“How much pain have cost us the evils which have never happened.”– Thomas JeffersonToday’s deal comes from a recent U.S. Nationals, where IMP scoring was in place. What that means is that, just like in a team game, the swings on the big deals would determine whether you did well or badly, unlike in the standard pair game, where every deal is equally important.
The deal came up in the first final session of the IMP Pairs. The author indicated that he was lucky enough to be the beneficiary of a gift here, but that names would not be used, to protect the guilty.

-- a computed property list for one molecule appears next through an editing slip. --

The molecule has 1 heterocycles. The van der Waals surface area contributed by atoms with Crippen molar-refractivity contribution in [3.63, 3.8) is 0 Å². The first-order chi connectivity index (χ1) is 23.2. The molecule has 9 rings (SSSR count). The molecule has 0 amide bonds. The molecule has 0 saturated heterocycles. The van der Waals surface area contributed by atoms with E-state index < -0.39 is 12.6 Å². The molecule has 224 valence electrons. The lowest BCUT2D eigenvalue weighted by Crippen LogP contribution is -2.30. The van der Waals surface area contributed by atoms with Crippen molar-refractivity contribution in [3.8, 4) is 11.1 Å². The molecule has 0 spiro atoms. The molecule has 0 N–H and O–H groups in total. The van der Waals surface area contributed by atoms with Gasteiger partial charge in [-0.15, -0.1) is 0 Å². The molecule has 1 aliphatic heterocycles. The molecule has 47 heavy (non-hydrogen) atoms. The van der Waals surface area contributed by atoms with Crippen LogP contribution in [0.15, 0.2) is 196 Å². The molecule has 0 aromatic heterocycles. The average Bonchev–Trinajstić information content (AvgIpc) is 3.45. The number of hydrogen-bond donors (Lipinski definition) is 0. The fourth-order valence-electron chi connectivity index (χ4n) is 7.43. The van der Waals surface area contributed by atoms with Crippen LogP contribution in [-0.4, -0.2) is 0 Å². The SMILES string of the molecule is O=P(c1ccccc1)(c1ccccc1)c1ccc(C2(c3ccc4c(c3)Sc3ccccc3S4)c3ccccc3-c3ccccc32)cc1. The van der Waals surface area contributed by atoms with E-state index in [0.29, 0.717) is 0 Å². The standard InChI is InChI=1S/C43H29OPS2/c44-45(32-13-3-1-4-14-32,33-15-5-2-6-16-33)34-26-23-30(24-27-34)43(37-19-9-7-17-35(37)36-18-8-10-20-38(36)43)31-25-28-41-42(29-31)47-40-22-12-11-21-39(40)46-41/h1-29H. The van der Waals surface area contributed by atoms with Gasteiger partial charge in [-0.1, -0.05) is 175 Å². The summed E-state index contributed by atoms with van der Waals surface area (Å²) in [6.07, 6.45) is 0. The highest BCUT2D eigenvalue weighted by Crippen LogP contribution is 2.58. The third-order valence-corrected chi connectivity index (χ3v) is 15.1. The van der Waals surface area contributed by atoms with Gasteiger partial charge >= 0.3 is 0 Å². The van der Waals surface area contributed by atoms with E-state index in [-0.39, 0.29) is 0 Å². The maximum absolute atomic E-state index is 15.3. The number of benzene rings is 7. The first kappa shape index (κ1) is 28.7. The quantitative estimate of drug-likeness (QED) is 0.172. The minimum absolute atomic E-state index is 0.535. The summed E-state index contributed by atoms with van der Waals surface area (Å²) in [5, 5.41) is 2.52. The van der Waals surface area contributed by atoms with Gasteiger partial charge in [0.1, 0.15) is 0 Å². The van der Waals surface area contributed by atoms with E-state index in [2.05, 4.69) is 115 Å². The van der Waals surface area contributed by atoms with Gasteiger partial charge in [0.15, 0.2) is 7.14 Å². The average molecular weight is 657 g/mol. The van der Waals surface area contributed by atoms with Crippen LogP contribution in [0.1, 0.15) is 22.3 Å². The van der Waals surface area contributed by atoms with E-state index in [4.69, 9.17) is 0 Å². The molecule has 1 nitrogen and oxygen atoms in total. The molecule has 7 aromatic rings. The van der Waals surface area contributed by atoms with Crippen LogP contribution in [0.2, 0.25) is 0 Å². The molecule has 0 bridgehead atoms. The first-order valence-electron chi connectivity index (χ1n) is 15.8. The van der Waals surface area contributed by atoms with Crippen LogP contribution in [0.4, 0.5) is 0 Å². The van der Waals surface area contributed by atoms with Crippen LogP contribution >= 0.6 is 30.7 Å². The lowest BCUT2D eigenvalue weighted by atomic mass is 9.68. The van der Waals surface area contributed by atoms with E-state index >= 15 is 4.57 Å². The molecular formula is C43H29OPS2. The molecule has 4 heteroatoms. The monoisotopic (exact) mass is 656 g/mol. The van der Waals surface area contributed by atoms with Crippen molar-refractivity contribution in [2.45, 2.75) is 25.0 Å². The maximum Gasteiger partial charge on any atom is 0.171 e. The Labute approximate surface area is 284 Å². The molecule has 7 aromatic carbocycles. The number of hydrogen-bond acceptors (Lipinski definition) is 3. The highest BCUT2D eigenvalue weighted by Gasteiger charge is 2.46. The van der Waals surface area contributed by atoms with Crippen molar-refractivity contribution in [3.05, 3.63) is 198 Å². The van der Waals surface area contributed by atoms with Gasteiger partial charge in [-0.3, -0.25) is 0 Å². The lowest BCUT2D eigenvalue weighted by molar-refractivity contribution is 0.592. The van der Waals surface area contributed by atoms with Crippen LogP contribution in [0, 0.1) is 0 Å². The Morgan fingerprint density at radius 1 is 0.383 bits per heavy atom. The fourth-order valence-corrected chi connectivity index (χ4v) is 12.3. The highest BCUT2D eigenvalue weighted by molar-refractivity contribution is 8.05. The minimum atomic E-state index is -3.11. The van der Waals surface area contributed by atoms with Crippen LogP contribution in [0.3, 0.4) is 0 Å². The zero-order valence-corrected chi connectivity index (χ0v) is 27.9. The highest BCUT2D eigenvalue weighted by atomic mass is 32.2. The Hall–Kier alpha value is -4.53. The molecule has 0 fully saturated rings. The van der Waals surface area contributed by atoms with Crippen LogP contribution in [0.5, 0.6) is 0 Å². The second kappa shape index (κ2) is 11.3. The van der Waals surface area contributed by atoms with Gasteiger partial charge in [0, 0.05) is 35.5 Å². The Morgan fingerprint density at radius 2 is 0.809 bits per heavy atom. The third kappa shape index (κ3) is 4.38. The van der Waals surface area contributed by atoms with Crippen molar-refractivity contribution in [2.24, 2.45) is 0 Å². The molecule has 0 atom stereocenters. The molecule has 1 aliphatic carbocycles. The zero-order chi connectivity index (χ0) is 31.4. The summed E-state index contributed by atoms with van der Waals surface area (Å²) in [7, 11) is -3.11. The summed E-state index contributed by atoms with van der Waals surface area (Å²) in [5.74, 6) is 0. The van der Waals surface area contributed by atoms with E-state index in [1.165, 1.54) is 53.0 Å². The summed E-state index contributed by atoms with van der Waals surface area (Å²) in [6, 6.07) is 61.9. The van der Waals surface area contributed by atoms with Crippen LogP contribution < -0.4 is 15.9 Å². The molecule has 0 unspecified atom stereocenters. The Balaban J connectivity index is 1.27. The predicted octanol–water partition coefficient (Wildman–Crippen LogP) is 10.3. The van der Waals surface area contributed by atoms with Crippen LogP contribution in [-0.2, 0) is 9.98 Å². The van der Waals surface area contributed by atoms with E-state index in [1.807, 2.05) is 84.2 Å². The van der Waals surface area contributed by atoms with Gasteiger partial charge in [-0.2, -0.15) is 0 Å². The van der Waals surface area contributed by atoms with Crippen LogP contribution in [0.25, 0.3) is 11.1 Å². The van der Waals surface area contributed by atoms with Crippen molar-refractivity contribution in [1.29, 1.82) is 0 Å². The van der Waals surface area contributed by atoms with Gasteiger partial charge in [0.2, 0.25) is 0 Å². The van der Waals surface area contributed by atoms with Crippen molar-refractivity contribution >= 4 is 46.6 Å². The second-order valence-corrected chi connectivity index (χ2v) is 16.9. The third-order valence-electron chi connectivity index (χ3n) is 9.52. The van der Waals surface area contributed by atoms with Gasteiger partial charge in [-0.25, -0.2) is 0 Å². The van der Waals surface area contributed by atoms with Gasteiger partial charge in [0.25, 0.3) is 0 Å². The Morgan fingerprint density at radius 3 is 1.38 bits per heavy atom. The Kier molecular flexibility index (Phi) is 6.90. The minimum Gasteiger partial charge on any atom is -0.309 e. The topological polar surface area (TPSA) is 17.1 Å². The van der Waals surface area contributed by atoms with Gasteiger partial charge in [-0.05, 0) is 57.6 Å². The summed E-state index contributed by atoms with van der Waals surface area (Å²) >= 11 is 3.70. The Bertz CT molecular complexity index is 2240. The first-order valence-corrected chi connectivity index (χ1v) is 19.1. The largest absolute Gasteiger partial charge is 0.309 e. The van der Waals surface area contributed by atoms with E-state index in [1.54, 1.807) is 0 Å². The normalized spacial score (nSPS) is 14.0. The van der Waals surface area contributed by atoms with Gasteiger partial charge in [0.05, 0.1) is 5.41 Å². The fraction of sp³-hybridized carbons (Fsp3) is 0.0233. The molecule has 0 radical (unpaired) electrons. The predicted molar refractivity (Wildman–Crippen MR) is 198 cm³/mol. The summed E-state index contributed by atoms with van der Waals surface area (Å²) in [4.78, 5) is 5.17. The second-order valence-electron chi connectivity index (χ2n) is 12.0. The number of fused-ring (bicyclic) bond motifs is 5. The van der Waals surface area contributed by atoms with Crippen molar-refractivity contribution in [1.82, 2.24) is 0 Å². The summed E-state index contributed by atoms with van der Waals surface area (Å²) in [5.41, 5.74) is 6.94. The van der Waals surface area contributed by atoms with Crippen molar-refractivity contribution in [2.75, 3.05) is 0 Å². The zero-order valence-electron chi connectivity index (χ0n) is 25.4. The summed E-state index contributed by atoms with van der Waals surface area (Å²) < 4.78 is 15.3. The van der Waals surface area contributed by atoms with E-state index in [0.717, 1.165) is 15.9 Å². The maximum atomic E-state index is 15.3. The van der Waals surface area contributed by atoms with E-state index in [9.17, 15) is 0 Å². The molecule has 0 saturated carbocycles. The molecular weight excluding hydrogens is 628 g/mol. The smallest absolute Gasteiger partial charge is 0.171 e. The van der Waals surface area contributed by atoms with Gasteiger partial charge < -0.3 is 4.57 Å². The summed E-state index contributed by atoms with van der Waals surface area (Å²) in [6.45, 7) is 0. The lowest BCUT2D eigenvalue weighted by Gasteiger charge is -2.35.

Where would you like to play? The slam of six spades is not great, but it is playable. South’s decision not to open two clubs is questionable, but once he found a moderate hand and spade support opposite, nothing could keep him below the six-level.
How should South play on a club lead? The right answer is to win the club ace, cash the top spades, then play off the heart ace. Now you take your two high diamonds and ruff a diamond.
If the suit splits, you are home. If East overruffs, you were never going to make it.
However, if you ruff the third diamond and no queen appears but East cannot overruff, you take your second chance. You run the heart queen to pitch a diamond. So long as the heart king is onside, you rate to be able to pitch your diamonds on the winning club and a heart in dummy.